The composite comprised of small amounts of nZVI (Fe(0)) showed a peak at a low binding energy of 707.4 eV, which was attributed to Fe2p3/2 in Fe0 (706.7 eV). Moreover, the low-intensity peaks of nZVI might be ascribed to the thickness of the iron-oxide shell because XPS can only detect the photoelectrons from within 10 nm of the outer surface of a target.
With increasing reaction time, peaks of Fe(0) disappeared for the consumption of nZVI and the deposition of iron oxides, while peaks of Fe2O3 and Fe3O4 changed in different degrees. The formation of more iron oxide would indeed lead to the increase of Fe2O3, but similar to Fe3O4, those newly formed ones could also react with hydrogen peroxide to help with pollutant degradation, causing the decrease of Fe2O3 and Fe3O4 in the composite.
As time passed, the peak of lepidocrocite (γ-FeOOH) was detected at 713.3 eV in the sample after the reaction. Sampling of the reaction solution by syringe inevitably led to air egress, and the produced Fe2+ would react with oxygen and water, which might lead to the production of FeOOH (Equation (3)).
4Fe2+ + O2 + 6H2O → 4FeOOH + 8H+

3.2. Batch Experiments

3.2.1. Effect of Initial pH

The pH value is an important factor that can have significant effects on the degradation of organic pollutants, as well as the form of iron and hydrogen peroxide in Fenton and Fenton-like systems. Removal of 2,4-D under different pH values varying from 3.0 to 8.0 were investigated, and the results were shown in Figure 3. Under the conditions of pH = 3.0, 4.5, and 5.0, no 2,4-D was left in the solution after 90 min, but when it continued to increase to 5.5 and above, the pollutant removal efficiency decreased rapidly; the final reduction of 2,4-D was only 11% at pH = 8.0.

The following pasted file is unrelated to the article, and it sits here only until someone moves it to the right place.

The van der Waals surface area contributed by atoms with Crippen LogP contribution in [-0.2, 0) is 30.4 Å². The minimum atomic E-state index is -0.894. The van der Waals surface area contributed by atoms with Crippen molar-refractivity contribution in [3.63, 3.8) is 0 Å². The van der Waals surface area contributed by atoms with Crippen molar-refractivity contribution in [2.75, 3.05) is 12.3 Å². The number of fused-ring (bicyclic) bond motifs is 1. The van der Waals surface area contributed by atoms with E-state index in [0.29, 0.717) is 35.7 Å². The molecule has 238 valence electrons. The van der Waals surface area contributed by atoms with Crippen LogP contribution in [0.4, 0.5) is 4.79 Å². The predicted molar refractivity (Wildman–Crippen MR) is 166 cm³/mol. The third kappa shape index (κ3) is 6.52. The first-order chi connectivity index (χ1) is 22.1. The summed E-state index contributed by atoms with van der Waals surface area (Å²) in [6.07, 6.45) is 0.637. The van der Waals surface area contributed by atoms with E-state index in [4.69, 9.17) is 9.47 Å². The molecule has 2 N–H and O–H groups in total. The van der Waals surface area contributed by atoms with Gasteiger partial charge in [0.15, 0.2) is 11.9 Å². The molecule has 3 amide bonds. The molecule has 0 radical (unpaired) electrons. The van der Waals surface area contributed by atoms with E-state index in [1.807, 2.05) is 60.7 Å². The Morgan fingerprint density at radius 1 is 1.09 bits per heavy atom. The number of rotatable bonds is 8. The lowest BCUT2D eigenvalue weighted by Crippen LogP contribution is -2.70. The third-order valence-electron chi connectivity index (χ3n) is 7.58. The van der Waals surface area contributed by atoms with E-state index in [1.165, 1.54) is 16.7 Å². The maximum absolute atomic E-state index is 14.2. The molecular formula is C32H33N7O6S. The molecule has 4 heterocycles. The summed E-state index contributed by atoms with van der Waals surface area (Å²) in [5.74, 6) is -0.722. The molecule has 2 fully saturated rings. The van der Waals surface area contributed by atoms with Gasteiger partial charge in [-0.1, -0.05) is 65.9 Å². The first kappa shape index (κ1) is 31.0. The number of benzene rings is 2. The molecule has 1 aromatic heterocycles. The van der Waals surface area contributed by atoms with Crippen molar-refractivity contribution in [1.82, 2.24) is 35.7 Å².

Decreasing pH can gradually accelerate the removal of target pollutants, while a higher pH value may lead to the formation of iron oxyhydroxide and the precipitation of iron hydroxide, which will reduce the activity of the Fenton reagent. Under alkaline conditions, the reduction of ferrous/ferric ions will in turn restrict the generation of hydroxyl radicals; the oxidation potential of the hydroxyl radicals will also decrease with the increasing pH value. In addition, a higher pH will accelerate the decomposition of hydrogen peroxide into oxygen and water. All the above reasons are unfavorable for the efficient degradation of 2,4-D.
The optimal pH for the traditional Fenton process was found to be around 3 as a pH above 3 could significantly reduce the degradation efficiency of the target pollutants [27]. Meanwhile, if the pH value of the solution is too low, there will be a large amount of [Fe(H2O)6]2+ existing in the system, which has more difficulty reacting with hydrogen peroxide when compared with the other iron substances [28]. At the same time, the reaction rate between hydrogen ions and hydroxyl radicals will also be greatly accelerated (Equation (4)). In addition, a high concentration of hydrogen ions will cause the dissolution of peroxide to form the hydronium ion, which is much more stable and will make it very difficult for hydrogen peroxide to react with Fe2+/Fe3+ and then influence the release of free radicals. Therefore, the appropriate range of pH is an important prerequisite to ensure efficient degradation of pollutants since the Fenton reaction may not proceed effectively when the solution pH is too high or too low.
OH   +   H +   +   e     H 2 O
However, in the range of pH = 3.0–5.5, removal of 2,4-D was maintained above 80%, and even under the condition of pH = 6.5, still nearly 50% of 2,4-D could be removed in 90 min. Compared with other studies [29,30], the inhibition along with the change of pH were not that obvious, indicating that the Fe0@Fe3O4/H2O2 system in this study could adapt to a wider pH range.